He's certainly right that no government made by man--including the constitutional republic of the United States--deserves more respect and obedience than God. However, his conclusion that the public display of the commandments implicitly elevates government to God is absurd. Or perhaps I misread him here. Indeed! He believes that the commandments come froma "theocratic entity", i.e. a state of some kind. Perhaps he believes the modern biblical scholarship tripe that the Kingdom of Israel or Judah crafted the commandments based on some oral traditions being passed on or such other nonsense. He doesn't believe that the Commandments come from God. He therefore believes that any government that choses to display them is putting on the priestly robes in order to more legitimately lay claim to the people's loyalty.

Where to begin? Oh, right. The Biblical Scholarship nonsense. Only hardened atheists or their gullible dupes will find this "theocratic entity" business convincing. I don't know which of these Kirk is and I don't care in the context of this post. The point is that no ancient government wrote the Decalogue. The Commandments themselves are inscribed in all of our hearts because they are present in the Moral Law that is part of the Natural Law. Kirk is correct to point out that one can naturally determine the immortality of murder and the like. The Ten Commandments, however, provide that divine assistance a sin-addicted people need in order to clearly see their own condition. That is what the Commandments do. They invite all to respond to holiness. They account for what unholiness looks like. They convince the world that the world needs God in order to fully live a life of Truth and Love. They need God to be fully human. Reason suggests that if God loves humanity, then God will provide humanity with a way to come to know and experience him. The Ten Commandments supply this divine provision.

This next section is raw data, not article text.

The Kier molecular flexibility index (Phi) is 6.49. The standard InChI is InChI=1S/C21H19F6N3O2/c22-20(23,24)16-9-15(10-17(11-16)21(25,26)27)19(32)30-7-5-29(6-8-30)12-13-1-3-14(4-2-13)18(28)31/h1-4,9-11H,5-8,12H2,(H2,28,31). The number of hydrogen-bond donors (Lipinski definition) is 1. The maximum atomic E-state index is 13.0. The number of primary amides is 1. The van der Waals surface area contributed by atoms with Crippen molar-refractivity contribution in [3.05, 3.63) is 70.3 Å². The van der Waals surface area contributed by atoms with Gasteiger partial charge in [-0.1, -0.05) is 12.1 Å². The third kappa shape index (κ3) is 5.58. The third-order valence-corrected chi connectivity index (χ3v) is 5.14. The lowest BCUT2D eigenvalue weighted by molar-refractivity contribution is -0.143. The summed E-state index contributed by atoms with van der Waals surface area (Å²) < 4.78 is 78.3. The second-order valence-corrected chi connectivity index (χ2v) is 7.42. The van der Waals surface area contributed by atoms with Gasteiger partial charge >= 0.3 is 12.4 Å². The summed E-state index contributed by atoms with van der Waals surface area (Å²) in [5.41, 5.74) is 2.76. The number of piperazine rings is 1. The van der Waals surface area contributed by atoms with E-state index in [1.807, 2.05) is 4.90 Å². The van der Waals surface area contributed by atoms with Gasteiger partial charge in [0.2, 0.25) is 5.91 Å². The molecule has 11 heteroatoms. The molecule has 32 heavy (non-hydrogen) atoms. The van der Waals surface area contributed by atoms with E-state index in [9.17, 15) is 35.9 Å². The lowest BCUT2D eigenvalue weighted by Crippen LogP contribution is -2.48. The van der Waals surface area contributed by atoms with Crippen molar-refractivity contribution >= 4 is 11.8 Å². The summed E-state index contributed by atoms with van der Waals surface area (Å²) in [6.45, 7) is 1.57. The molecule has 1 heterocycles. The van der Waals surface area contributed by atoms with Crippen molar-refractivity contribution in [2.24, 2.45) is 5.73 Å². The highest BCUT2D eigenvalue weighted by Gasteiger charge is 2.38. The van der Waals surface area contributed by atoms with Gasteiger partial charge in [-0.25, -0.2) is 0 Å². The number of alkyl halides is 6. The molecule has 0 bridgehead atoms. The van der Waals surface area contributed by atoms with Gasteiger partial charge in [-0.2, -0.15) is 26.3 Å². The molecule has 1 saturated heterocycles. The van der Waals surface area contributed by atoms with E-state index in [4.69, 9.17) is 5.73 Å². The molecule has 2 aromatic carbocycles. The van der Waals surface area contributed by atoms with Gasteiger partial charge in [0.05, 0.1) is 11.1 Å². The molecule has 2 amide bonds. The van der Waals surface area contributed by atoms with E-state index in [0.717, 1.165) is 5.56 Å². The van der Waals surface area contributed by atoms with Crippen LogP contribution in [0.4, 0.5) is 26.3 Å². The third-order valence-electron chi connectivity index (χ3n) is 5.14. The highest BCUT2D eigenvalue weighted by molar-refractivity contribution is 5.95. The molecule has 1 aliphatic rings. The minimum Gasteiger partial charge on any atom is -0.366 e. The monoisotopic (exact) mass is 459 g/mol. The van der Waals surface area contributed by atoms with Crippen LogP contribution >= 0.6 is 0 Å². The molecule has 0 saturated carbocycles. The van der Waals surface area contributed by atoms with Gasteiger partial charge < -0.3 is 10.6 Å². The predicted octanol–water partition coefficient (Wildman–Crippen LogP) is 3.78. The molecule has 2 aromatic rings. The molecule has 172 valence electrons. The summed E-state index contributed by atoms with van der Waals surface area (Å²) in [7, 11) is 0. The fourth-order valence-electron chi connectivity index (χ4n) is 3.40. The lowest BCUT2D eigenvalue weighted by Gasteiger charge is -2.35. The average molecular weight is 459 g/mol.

When government choses to display the commandments, they honor the tradition of the people from whom government emerged and to whom it remains accountable. The founding generations of this country lived in a culture nourished on enlightenment and Judeo-Christian philosophy. First and foremost, our founding fathers recognized that the commandments stood as that icon of the Rule of Law. No one may place oneself unjustly above anyone else. Our national heritage, the Declaration of Independence, expresses the summit of this understanding: "We hold these truths to be self-evident, that all men are created equal, that they are endowed by their Creator with certain unalienable Rights, that among these are Life, Liberty and the pursuit of Happiness." Thomas Jefferson affirms the natural law made evident by the Ten Commandments. Honoring the culture of our founding generation--and the one many Americans still adhere to today--is not, in any way, implicitly demanding the respect that is due only to God. It is preserving the unspoken will of the people, who have passed down the values that have secured our constitution, our institutions of government and society, and even the very creed that has become our national identity.

Stumbling, as the straws he mistook for a rational argument slip through his fingers, he makes an ironic observation:

To the best of my knowledge, there is no statement to that effect in the dicta of any court decision.

That's probably because even the most Reasonable judge in America has not subscribed to this utterly ridiculous argument. Perhaps, Kirk, you may wish to follow their lead on this one.